William McNally VC

Timelines: Ribbon of Remembrance William McNally VC
Announcement Date: May 23, 2018

William was born on the 16th December 1894 in the village of Murton in County Durham. At 14 he would follow his father down the pit at Mutton Colliery. At the outbreak of war he enlisted on the 3rd September, aged 20, into the Yorkshire Regiment, The Green Howards, and was posted to the 8th (Service) Battalion.

The Battalion travelled to France in August 19115 as part of the 69th Brigade, 23rd Division. It was during the Somme offensive in 1916 that William would win his first Military medal, having gone out into no-man’s-land to rescue a wounded officer. The following year during 3rd Ypres, generally known as Passcheandaele, he received a bar to his Military Medal, again recuing men wounded or buried under shellfire.

In late 1917 he was part of the detachment of British and French troops sent to the Italian front to bolster the Italians after their disastrous defeat at the Battle of Caparetto. In October of 1918 the allied advance culminated in their victory at the Battle of Vittorio Veneto paving the way for the total defeat of the Austrian Army. It was during this battle that William received the Victoria Cross having put to flight the enemy and capturing a machine gun.

William left the Army in February 1919 and returned to life down the pit at Murton Colliery. He married and would father 6 children. In 1940 he joined the Local Defence Volunteers in Murton and the following year served in the Durham Home Guard. In 1947 he became a foreman at a timber yard that made pit props retiring in 1947. He died, aged 81, on the 5th January 1976.

Return to the ribbon

Explore more memories from the ribbon

  • William Helmsley

    William was born in 1897 in the village of Thoralby, near Aysgarth, in the North Yorkshire Dales. Birth registrations show he was born in the first quarter of that year. He was the youngest son of farmer John and his wife Alice, living at Town Head Farm. The 1901 census shows he had two older brothers, Ralph 10 and John Hunter 7, and a sister Elizabeth 9. However, the 1911 census only shows William, and by that time his mother was a widow at 42. Also at the time, three boarders lodged at the farm. William attended the local school and in his teens became a valued member of Aysgarth Amateur Dramatic Society. At the outbreak of war, aged 17, he enlisted in the 10th Battalion Yorkshire Regiment. He went to France in October 1915. By the onset of the 3rd Battle of Ypres in 1917 William was now a Corporal. It was during this offensive on the 3rd October that the 10th Battalion was involved in an action on Broodseinde ridge. It was during the heavy shelling on the 4th that William was killed. His body was never found. William is commemorated on a panel at the Tyne Cot Cemetery. He was just 19 years of age when he died.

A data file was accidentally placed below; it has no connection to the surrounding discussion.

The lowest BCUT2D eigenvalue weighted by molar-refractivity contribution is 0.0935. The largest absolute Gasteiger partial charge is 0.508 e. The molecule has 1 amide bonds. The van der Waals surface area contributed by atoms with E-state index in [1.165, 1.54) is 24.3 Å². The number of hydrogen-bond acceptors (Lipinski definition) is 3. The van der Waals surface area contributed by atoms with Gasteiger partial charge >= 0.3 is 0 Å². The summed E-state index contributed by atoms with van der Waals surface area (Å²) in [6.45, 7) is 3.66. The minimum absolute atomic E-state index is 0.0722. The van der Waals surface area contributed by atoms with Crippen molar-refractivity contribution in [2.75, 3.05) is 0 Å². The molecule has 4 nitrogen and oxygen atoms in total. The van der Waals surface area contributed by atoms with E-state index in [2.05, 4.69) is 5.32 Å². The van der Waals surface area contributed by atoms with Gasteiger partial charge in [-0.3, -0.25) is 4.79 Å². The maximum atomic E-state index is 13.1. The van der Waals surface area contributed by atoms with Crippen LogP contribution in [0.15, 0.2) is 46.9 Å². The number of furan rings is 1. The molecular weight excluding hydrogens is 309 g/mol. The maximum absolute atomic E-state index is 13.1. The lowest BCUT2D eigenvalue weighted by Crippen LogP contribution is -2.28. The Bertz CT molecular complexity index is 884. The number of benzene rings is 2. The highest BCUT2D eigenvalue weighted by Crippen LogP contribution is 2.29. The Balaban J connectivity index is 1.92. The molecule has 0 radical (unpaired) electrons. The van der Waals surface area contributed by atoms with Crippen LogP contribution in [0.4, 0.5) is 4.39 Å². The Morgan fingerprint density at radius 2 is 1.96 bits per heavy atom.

• Nellie Spindler

    Nellie Spindler was born in Wakefield in September 1891. Nellie was her actual Christian name, being baptised on the 11th November 1891. In 1911 Nellie was a hospital nurse at the City Fever Hospital in Wakefield and from 1912 to 1915 was working at the Township Infirmary, Leeds. From November 1915 until May 1917 she was a staff nurse at Whittington Military Hospital in Litchfield. Nellie then worked as a Staff Nurse with the Queen Alexandra’s Imperial Military Nursing Service, which had been formed in 1902 from the Army Nursing Service of 1881. From May 1917 she was a staff nurse at Stationary Hospital in Abbeville, France. Neillie also worked as a staff nurse in No. 44 Casualty Clearing Station, a British evacuation hospital located at Brandhoek, a small hamlet near Poperinghe in Belgium. It had a high mortality rate as No 44 CCS was closer to the front line than most and also close to a railway line and munitions dump. It was shelled often as the enemy tried to destroy the rail network thus preventing more munitions reaching the front line. On the 31st July 1917 the Third Battle of Ypres began. On that day alone a total of 6869 casualties were registered in the four Casualty Clearing Stations and surgeons carried out 582 operations. On Tuesday, 21st August, 1917 the hospital was shelled and at 11 o’clock in the morning Nellie was hit by shrapnel. She became unconscious immediately and although tended by her fellow nurses she…

  • John Vivian Nancarrow

    John Vivian Nancarrow was born on the 6th June 1885 in Middlesbrough. He was eldest son of George and Charlotte Nancarrow of ‘Ravenscroft’ at Grove Hill in Middlesbrough. John was educated at Leys School and Kings College in Cambridge attaining an MA and a Law degree. He was admitted a Solicitor in 1909 and became Secretary to Middlesbrough Chamber of Commerce. He had joined the 1st Volunteer Battalion of the Durham Light Infantry in 1907 and later was attached to the Northumberland Fusiliers at Newcastle. At some point he moved to Cornwall and was attached to the Duke of Cornwall’s Light Infantry. In 1911 he is recorded as being a Solicitor in Camborne Cornwall. Shortly after John was back in Middlesbrough joining the 4th Battalion Yorkshire Regiment as a Lieutenant. He was promoted Captain in late 1913. Prior to his mobilisation to France he had become engaged to Miss Elsie Harkness of Stokesley North Yorkshire. The 4th Battalion arrived in France in April 1915 and were at Ypres by the 23rd. The Battalion were straight away into Ypres offensive being involved in the Battle of St Julien. During the attack at Fortuin on the 24th John was leading his men forward when he was shot and died instantly. Subsequently his body was never recovered. He was 29 years of age. John is commemorated on the Menin Gate at Ypres.